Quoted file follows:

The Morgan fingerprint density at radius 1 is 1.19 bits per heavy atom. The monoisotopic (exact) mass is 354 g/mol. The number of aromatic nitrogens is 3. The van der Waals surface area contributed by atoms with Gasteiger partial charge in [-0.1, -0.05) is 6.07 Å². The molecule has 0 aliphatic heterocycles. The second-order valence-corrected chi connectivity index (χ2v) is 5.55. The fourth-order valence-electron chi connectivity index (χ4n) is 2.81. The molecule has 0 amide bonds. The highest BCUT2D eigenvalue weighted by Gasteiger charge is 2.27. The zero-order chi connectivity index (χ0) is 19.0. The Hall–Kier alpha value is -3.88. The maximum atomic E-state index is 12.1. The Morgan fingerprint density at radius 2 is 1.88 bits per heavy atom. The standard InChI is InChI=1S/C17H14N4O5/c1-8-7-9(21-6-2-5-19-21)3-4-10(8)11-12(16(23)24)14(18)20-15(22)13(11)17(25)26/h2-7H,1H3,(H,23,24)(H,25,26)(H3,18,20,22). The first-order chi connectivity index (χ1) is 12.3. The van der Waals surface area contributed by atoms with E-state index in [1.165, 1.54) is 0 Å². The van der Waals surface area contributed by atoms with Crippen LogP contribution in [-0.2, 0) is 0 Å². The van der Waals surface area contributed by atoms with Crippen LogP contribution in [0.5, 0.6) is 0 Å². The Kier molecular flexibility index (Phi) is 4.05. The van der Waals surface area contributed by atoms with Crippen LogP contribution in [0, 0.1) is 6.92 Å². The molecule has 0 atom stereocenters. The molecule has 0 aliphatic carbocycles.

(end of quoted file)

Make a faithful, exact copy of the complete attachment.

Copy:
The Morgan fingerprint density at radius 1 is 1.19 bits per heavy atom. The monoisotopic (exact) mass is 354 g/mol. The number of aromatic nitrogens is 3. The van der Waals surface area contributed by atoms with Gasteiger partial charge in [-0.1, -0.05) is 6.07 Å². The molecule has 0 aliphatic heterocycles. The second-order valence-corrected chi connectivity index (χ2v) is 5.55. The fourth-order valence-electron chi connectivity index (χ4n) is 2.81. The molecule has 0 amide bonds. The highest BCUT2D eigenvalue weighted by Gasteiger charge is 2.27. The zero-order chi connectivity index (χ0) is 19.0. The Hall–Kier alpha value is -3.88. The maximum atomic E-state index is 12.1. The Morgan fingerprint density at radius 2 is 1.88 bits per heavy atom. The standard InChI is InChI=1S/C17H14N4O5/c1-8-7-9(21-6-2-5-19-21)3-4-10(8)11-12(16(23)24)14(18)20-15(22)13(11)17(25)26/h2-7H,1H3,(H,23,24)(H,25,26)(H3,18,20,22). The first-order chi connectivity index (χ1) is 12.3. The van der Waals surface area contributed by atoms with E-state index in [1.165, 1.54) is 0 Å². The van der Waals surface area contributed by atoms with Crippen LogP contribution in [-0.2, 0) is 0 Å². The van der Waals surface area contributed by atoms with Crippen LogP contribution in [0.5, 0.6) is 0 Å². The Kier molecular flexibility index (Phi) is 4.05. The van der Waals surface area contributed by atoms with Crippen LogP contribution in [0, 0.1) is 6.92 Å². The molecule has 0 atom stereocenters. The molecule has 0 aliphatic carbocycles.